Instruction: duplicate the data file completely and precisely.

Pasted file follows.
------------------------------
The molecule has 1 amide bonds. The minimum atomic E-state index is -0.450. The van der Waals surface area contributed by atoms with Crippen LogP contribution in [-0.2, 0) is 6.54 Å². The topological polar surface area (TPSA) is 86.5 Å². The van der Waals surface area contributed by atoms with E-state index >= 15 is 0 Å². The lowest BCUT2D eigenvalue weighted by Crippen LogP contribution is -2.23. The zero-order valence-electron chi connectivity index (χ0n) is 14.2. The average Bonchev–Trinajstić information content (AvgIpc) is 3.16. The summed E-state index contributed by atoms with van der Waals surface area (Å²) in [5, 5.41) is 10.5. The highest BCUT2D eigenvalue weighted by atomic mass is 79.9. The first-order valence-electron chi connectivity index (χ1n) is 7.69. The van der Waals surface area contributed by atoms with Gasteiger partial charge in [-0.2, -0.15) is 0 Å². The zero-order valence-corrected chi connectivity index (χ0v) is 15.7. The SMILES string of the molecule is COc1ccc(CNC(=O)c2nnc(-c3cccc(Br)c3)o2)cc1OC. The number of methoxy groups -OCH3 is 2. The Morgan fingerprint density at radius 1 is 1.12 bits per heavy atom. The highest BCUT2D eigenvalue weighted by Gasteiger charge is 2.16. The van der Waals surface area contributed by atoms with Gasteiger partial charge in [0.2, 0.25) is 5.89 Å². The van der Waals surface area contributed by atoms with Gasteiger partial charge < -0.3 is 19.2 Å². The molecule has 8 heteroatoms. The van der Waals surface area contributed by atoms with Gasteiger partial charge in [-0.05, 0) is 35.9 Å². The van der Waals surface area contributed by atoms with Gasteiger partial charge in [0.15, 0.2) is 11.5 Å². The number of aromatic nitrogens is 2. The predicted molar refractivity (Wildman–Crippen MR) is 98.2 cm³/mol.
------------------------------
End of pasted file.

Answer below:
The molecule has 1 amide bonds. The minimum atomic E-state index is -0.450. The van der Waals surface area contributed by atoms with Crippen LogP contribution in [-0.2, 0) is 6.54 Å². The topological polar surface area (TPSA) is 86.5 Å². The van der Waals surface area contributed by atoms with E-state index >= 15 is 0 Å². The lowest BCUT2D eigenvalue weighted by Crippen LogP contribution is -2.23. The zero-order valence-electron chi connectivity index (χ0n) is 14.2. The average Bonchev–Trinajstić information content (AvgIpc) is 3.16. The summed E-state index contributed by atoms with van der Waals surface area (Å²) in [5, 5.41) is 10.5. The highest BCUT2D eigenvalue weighted by atomic mass is 79.9. The first-order valence-electron chi connectivity index (χ1n) is 7.69. The van der Waals surface area contributed by atoms with Gasteiger partial charge in [-0.2, -0.15) is 0 Å². The zero-order valence-corrected chi connectivity index (χ0v) is 15.7. The SMILES string of the molecule is COc1ccc(CNC(=O)c2nnc(-c3cccc(Br)c3)o2)cc1OC. The number of methoxy groups -OCH3 is 2. The Morgan fingerprint density at radius 1 is 1.12 bits per heavy atom. The highest BCUT2D eigenvalue weighted by Gasteiger charge is 2.16. The van der Waals surface area contributed by atoms with Gasteiger partial charge in [0.2, 0.25) is 5.89 Å². The van der Waals surface area contributed by atoms with Gasteiger partial charge < -0.3 is 19.2 Å². The molecule has 8 heteroatoms. The van der Waals surface area contributed by atoms with Gasteiger partial charge in [-0.05, 0) is 35.9 Å². The van der Waals surface area contributed by atoms with Gasteiger partial charge in [0.15, 0.2) is 11.5 Å². The number of aromatic nitrogens is 2. The predicted molar refractivity (Wildman–Crippen MR) is 98.2 cm³/mol.